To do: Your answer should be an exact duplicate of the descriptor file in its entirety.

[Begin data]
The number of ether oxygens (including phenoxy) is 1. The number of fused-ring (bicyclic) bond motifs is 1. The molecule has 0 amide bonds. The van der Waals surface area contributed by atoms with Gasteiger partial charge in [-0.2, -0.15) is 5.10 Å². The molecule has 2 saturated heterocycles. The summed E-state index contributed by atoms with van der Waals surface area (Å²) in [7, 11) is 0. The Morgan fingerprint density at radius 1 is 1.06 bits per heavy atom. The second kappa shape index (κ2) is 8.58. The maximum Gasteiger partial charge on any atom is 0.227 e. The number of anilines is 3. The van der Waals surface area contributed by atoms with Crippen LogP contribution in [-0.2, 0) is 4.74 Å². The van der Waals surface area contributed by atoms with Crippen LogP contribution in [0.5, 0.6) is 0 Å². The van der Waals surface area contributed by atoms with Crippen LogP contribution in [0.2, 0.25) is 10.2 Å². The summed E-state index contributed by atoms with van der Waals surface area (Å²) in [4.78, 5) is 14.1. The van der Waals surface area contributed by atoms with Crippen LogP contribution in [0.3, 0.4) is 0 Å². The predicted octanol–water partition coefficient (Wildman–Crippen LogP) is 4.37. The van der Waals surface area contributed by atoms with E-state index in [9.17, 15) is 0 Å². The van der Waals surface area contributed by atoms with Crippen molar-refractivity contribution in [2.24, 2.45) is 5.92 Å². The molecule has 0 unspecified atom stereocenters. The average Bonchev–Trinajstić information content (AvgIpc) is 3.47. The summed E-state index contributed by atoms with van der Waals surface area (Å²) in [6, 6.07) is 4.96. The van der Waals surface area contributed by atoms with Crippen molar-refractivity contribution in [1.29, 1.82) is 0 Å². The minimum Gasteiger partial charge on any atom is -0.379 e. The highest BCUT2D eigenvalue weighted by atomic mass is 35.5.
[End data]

The number of ether oxygens (including phenoxy) is 1. The number of fused-ring (bicyclic) bond motifs is 1. The molecule has 0 amide bonds. The van der Waals surface area contributed by atoms with Gasteiger partial charge in [-0.2, -0.15) is 5.10 Å². The molecule has 2 saturated heterocycles. The summed E-state index contributed by atoms with van der Waals surface area (Å²) in [7, 11) is 0. The Morgan fingerprint density at radius 1 is 1.06 bits per heavy atom. The second kappa shape index (κ2) is 8.58. The maximum Gasteiger partial charge on any atom is 0.227 e. The number of anilines is 3. The van der Waals surface area contributed by atoms with Crippen LogP contribution in [-0.2, 0) is 4.74 Å². The van der Waals surface area contributed by atoms with Crippen LogP contribution in [0.5, 0.6) is 0 Å². The van der Waals surface area contributed by atoms with Crippen LogP contribution in [0.2, 0.25) is 10.2 Å². The summed E-state index contributed by atoms with van der Waals surface area (Å²) in [4.78, 5) is 14.1. The van der Waals surface area contributed by atoms with Crippen LogP contribution in [0.3, 0.4) is 0 Å². The predicted octanol–water partition coefficient (Wildman–Crippen LogP) is 4.37. The van der Waals surface area contributed by atoms with E-state index in [9.17, 15) is 0 Å². The van der Waals surface area contributed by atoms with Crippen molar-refractivity contribution in [2.24, 2.45) is 5.92 Å². The molecule has 0 unspecified atom stereocenters. The average Bonchev–Trinajstić information content (AvgIpc) is 3.47. The summed E-state index contributed by atoms with van der Waals surface area (Å²) in [6, 6.07) is 4.96. The van der Waals surface area contributed by atoms with Crippen molar-refractivity contribution in [1.29, 1.82) is 0 Å². The minimum Gasteiger partial charge on any atom is -0.379 e. The highest BCUT2D eigenvalue weighted by atomic mass is 35.5.